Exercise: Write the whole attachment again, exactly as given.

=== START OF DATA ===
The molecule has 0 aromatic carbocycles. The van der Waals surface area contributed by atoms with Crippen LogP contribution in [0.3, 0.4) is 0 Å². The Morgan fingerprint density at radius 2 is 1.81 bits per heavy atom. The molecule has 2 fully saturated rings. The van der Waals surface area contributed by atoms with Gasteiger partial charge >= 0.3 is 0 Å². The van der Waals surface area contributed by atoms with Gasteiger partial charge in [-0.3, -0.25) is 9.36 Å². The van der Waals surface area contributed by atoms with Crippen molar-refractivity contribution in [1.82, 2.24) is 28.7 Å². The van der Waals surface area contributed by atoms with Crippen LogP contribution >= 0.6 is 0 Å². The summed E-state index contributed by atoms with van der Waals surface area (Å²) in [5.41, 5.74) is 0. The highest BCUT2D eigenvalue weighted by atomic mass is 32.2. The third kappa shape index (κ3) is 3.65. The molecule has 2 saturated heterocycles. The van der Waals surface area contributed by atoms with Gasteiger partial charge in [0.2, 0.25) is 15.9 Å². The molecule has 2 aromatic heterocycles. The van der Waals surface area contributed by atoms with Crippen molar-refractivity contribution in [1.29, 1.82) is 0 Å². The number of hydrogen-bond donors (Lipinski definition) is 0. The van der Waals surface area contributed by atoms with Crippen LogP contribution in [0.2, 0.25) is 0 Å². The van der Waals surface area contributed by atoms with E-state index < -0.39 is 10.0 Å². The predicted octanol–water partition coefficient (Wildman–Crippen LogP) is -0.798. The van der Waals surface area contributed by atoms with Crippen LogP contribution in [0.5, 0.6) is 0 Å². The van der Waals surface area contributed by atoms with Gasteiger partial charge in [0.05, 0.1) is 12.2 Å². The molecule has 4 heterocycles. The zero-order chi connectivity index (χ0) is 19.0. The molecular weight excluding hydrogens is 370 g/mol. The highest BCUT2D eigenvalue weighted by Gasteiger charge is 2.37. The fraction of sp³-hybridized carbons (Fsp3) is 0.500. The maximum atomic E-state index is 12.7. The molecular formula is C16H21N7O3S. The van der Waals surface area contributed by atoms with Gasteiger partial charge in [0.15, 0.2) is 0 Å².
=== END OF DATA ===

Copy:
The molecule has 0 aromatic carbocycles. The van der Waals surface area contributed by atoms with Crippen LogP contribution in [0.3, 0.4) is 0 Å². The Morgan fingerprint density at radius 2 is 1.81 bits per heavy atom. The molecule has 2 fully saturated rings. The van der Waals surface area contributed by atoms with Gasteiger partial charge >= 0.3 is 0 Å². The van der Waals surface area contributed by atoms with Gasteiger partial charge in [-0.3, -0.25) is 9.36 Å². The van der Waals surface area contributed by atoms with Crippen molar-refractivity contribution in [1.82, 2.24) is 28.7 Å². The van der Waals surface area contributed by atoms with Crippen LogP contribution >= 0.6 is 0 Å². The summed E-state index contributed by atoms with van der Waals surface area (Å²) in [5.41, 5.74) is 0. The highest BCUT2D eigenvalue weighted by atomic mass is 32.2. The third kappa shape index (κ3) is 3.65. The molecule has 2 saturated heterocycles. The van der Waals surface area contributed by atoms with Gasteiger partial charge in [0.2, 0.25) is 15.9 Å². The molecule has 2 aromatic heterocycles. The van der Waals surface area contributed by atoms with Crippen molar-refractivity contribution in [1.29, 1.82) is 0 Å². The number of hydrogen-bond donors (Lipinski definition) is 0. The van der Waals surface area contributed by atoms with Crippen LogP contribution in [0.2, 0.25) is 0 Å². The van der Waals surface area contributed by atoms with E-state index < -0.39 is 10.0 Å². The predicted octanol–water partition coefficient (Wildman–Crippen LogP) is -0.798. The van der Waals surface area contributed by atoms with Crippen LogP contribution in [0.5, 0.6) is 0 Å². The van der Waals surface area contributed by atoms with Gasteiger partial charge in [0.05, 0.1) is 12.2 Å². The molecule has 4 heterocycles. The zero-order chi connectivity index (χ0) is 19.0. The molecular weight excluding hydrogens is 370 g/mol. The highest BCUT2D eigenvalue weighted by Gasteiger charge is 2.37. The fraction of sp³-hybridized carbons (Fsp3) is 0.500. The maximum atomic E-state index is 12.7. The molecular formula is C16H21N7O3S. The van der Waals surface area contributed by atoms with Gasteiger partial charge in [0.15, 0.2) is 0 Å².